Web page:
Thursday evening’s matchup against the Baltimore Orioles was the last Red Sox game at Fenway Park this season. It could also very well be the last time Jackie Bradley Jr. calls it his home.
Bradley will enter free agency after Sunday’s season finale, potentially closing the book on a marriage that began in 2011 when Bradley was selected 40th overall out of the University of South Carolina.
His eight-year big league career with the Red Sox had highs and lows right from the start. Bradley started the 2013 season on the major league roster after a monster spring training, only to be demoted to Triple A Pawtucket following a 3-for-31 (.097) start in 12 games. Bradley, streaky at the plate, was such a plus defender — arguably the greatest center fielder the Sox ever had — that he remained, for the most part, a fixture in center. And despite some of the rough bumps, Bradley still earned an All-Star appearance in 2016, and in 2018 a Gold Glove, an American League Championship Series MVP, and a World Series title.
This season, he’s had his best year at the plate, slashing .279/.353/.419 with five homers and a .772 OPS in 201 plate appearances after going 1 for 4 in a 13-1 loss.
“It’s been really good for a few weeks now,” manager Ron Roenicke said before Thursday’s game. “We know he always plays great defense and he’s going to [continue to], whether it’s here or somewhere else.”
The Red Sox said after the Aug. 31 trade deadline that they would like to have Bradley around for the future, yet Bradley said that wasn’t something intimated to him. The center fielder also noted that he would like to test the free-agent market.
If this is it for Bradley, he’s certainly left his mark.
“He’s a pretty special guy,” Roenicke said. “We’ll see what happens after this year. I’ve sure had a great experience with him, coaching him and now managing him. He goes about his business just as professionally as you can get. He’s a great guy on and off the field.”
Fenway Park will be early voting polling place on Oct. 17-18
Bostonians looking to vote early can cast their ballots at Fenway Park this year, the city of Boston and the Red Sox announced.
The city announced in a statement press release that Fenway Park was approved to be one of 21 early voting sites scattered around Boston to accommodate voters who would like to cast ballots early and avoid Election Day crowds amid the coronavirus pandemic.
Early voting at Fenway will be available from 11 a.m. to 7 p.m. on Saturday, Oct. 17, and Sunday, Oct. 18. Boston voters looking to cast ballots at Fenway should use the Gate A entrance at the corner of Jersey Street and Brookline Avenue. Masks and social distancing will be required, according to the statement.
“We are thankful to the City and the Election Commission for giving us the opportunity to open our doors to our community for this important undertaking,” Red Sox president and CEO Sam Kennedy said in the statement. “Voting is one of the best ways to support and champion the issues and policies we value and what better way for the Red Sox to help with that effort than to open up our ballpark for Boston residents to cast their early ballots.”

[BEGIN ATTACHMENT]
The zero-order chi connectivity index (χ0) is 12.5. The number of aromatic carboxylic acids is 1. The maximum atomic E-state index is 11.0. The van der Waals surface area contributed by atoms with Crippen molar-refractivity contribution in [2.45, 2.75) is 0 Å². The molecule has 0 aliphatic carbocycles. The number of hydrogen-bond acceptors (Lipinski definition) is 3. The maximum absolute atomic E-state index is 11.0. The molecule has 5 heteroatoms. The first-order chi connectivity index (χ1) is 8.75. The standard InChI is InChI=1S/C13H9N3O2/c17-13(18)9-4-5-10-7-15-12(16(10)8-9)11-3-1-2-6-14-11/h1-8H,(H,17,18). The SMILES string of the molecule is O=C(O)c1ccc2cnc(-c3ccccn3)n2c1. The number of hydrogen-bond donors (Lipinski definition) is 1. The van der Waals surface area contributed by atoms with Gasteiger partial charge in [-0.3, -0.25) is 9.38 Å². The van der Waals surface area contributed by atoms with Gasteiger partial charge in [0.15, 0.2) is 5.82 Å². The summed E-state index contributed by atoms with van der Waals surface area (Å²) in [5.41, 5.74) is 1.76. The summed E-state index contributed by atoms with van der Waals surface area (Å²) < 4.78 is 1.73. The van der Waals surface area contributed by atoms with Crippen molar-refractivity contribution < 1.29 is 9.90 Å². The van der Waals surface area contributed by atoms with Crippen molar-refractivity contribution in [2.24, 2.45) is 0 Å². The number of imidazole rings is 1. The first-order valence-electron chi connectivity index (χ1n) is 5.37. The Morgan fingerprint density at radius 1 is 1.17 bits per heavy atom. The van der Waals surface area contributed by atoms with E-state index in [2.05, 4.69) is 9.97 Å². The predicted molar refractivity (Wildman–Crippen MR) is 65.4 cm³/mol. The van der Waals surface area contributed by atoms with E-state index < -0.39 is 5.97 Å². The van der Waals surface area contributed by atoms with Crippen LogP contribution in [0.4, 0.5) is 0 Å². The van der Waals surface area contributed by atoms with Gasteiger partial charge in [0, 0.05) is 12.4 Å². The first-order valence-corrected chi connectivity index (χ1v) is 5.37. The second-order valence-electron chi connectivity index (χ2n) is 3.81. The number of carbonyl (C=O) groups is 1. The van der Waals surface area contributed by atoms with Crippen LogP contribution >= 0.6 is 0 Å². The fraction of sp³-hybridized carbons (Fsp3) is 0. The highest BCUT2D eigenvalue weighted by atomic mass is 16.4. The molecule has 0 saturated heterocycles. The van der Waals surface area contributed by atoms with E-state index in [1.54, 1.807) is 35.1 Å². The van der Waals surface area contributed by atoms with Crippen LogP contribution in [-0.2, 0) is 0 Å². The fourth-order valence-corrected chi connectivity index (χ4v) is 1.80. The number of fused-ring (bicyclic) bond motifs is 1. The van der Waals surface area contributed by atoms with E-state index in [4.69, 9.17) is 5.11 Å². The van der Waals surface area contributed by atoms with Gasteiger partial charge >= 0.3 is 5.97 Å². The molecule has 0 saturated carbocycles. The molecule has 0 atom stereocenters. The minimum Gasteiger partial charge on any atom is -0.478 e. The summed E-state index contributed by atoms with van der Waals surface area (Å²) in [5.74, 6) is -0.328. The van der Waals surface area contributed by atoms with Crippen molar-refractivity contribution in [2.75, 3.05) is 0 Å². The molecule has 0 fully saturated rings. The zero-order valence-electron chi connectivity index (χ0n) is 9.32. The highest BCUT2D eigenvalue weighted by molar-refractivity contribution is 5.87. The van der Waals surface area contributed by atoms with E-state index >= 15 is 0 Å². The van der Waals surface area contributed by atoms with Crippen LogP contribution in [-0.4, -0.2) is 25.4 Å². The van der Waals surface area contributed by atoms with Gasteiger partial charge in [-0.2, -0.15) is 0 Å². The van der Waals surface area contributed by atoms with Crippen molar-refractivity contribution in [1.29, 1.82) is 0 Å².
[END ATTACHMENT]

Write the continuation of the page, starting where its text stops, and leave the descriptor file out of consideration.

Other in-person early voting sites include City Hall, several Boston Public School buildings and library branches, and Boston Centers for Youth & Families facilities. Early voting in Massachusetts runs from Oct. 17 through Friday, Oct. 30, but dates and times vary by location. A full list of early voting sites and dates is available on the city’s website.
Still nothing on Rodriguez, Sale throws
A decision on what’s next for Eduardo Rodriguez should happen in the next couple days, Roenicke said. Rodriguez was diagnosed with myocarditis as a result of his summer bout with COVID-19, and all doctors involved in his evaluation are still consulting on what Rodriguez’s next steps will look like.Also of note, Chris Sale started a throwing program a few weeks ago. Roenicke said Sale hasn’t had any issues with his arm following Tommy John surgery in late March. Losing Rodriguez and Sale left a huge void in the Sox rotation this season, leading to much of its struggles. “Those guys that are No. 1 pitchers are vital to what you do and what you’re trying to do when you are trying to have a competitive team and go to the playoffs,” Roenicke said . . . Mookie Betts was forthcoming in a way he really hasn’t been about his trade from the Red Sox on CC Sabathia’s R2C2 podcast, explaining the front office “did a great job in like, talking through things. It wasn’t just like ‘Boom, trade’ on Twitter. They talked and said, ‘Hey you know, if something makes sense then we’ll pull the trigger.’ " Betts, slashing .295/.366/.576 with a .942 OPS and 16 homers before Thursday for the playoff-bound Dodgers, said he was hitting when he got the news that he was traded. “It wasn’t that bad. I thought it would be way worse. I thought it was going to hurt. It didn’t hurt initially, but I think it a couple days it was sad a little bit,” he said. "I was at home and I didn’t have to say bye to so many people. . . . I guess it’s kind of fair that I got to say bye to nobody really.”
Christina Prignano of Globe Staff contributed to this report.